Millions of people from the most vulnerable and poorest communities in Central America, Central Asia and the Caucasus, South-East Asia and Southern Africa will benefit from the European Commission's Disaster-Preparedness Programme (DIPECHO). This year, €35 million has been allocated to help those at risk from natural disasters.
‘Building up the resilience of people who face the forces of nature is a central plank of our humanitarian aid policy,’ said Commissioner Kristalina Georgieva.
‘Experience shows that simple measures for disaster-preparedness, like early warning alerts, elevated homes or providing boats, can make all the difference between saving and losing lives, homes and livelihoods. We see disaster risk reduction as an investment, not as a cost: in fact a euro spent on preparing for disasters saves €7 responding to them.’
This is how the new funds will be distributed: €10 million to Central America (Costa Rica, El Salvador, Guatemala, Honduras, Nicaragua, Panama), €11 million to South-East Asia (Cambodia, Indonesia, Lao PDR, the Philippines, East Timor, Vietnam, Burma/Myanmar and Thailand), €8 million to Central Asia (Kazakhstan, Kyrgyzstan, Tajikistan, Turkmenistan and Uzbekistan) and the Caucasus region (Armenia, Azerbaijan, Georgia) and €6 million to Southern Africa (Madagascar, Mozambique, Malawi and Namibia).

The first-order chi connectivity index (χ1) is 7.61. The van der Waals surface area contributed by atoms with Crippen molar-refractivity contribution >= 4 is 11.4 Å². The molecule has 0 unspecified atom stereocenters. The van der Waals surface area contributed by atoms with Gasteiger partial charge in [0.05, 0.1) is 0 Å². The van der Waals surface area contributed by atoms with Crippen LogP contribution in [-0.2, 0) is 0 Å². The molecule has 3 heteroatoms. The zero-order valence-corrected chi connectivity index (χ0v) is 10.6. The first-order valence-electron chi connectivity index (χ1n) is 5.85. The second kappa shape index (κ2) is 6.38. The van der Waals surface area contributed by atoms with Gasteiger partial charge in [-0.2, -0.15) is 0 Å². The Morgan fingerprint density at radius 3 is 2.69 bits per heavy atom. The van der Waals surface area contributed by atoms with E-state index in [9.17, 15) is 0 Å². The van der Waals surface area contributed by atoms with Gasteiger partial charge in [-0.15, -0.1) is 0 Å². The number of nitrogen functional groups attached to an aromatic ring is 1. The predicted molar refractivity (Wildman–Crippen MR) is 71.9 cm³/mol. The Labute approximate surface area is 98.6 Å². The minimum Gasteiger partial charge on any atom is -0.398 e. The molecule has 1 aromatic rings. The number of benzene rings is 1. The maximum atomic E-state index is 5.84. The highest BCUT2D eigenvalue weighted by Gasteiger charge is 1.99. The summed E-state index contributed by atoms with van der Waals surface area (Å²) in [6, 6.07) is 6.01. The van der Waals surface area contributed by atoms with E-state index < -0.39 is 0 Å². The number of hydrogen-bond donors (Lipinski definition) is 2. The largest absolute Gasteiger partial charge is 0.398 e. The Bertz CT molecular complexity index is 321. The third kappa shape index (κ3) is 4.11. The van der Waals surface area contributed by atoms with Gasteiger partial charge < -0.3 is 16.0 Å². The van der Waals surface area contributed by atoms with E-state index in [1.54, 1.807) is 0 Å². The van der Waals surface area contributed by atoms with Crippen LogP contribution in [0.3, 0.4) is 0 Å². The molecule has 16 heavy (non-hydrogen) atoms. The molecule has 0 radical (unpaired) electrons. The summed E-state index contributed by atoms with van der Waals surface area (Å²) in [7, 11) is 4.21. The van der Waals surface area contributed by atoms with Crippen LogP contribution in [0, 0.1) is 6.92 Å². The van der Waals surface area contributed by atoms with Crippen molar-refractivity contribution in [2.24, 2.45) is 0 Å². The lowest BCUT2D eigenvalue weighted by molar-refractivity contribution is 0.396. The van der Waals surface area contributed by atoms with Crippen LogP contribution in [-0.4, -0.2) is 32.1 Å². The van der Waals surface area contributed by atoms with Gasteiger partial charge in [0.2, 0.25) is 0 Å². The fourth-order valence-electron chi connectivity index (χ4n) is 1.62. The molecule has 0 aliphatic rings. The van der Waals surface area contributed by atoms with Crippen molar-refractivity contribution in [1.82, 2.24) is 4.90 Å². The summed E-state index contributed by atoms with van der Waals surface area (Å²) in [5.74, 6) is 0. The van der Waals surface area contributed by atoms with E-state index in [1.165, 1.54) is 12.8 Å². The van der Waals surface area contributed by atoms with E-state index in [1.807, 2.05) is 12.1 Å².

The DIPECHO programme seeks to reduce the impact of natural disasters, including floods, hurricanes, droughts, earthquakes, tidal waves/tsunamis, volcanic eruptions, forest fires and storms, by strengthening the response capacity of local communities and national authorities. The projects help reinforce infrastructure, train people and improve local systems for early warning and contingency planning. The DIPECHO programme is centred on people and based within communities.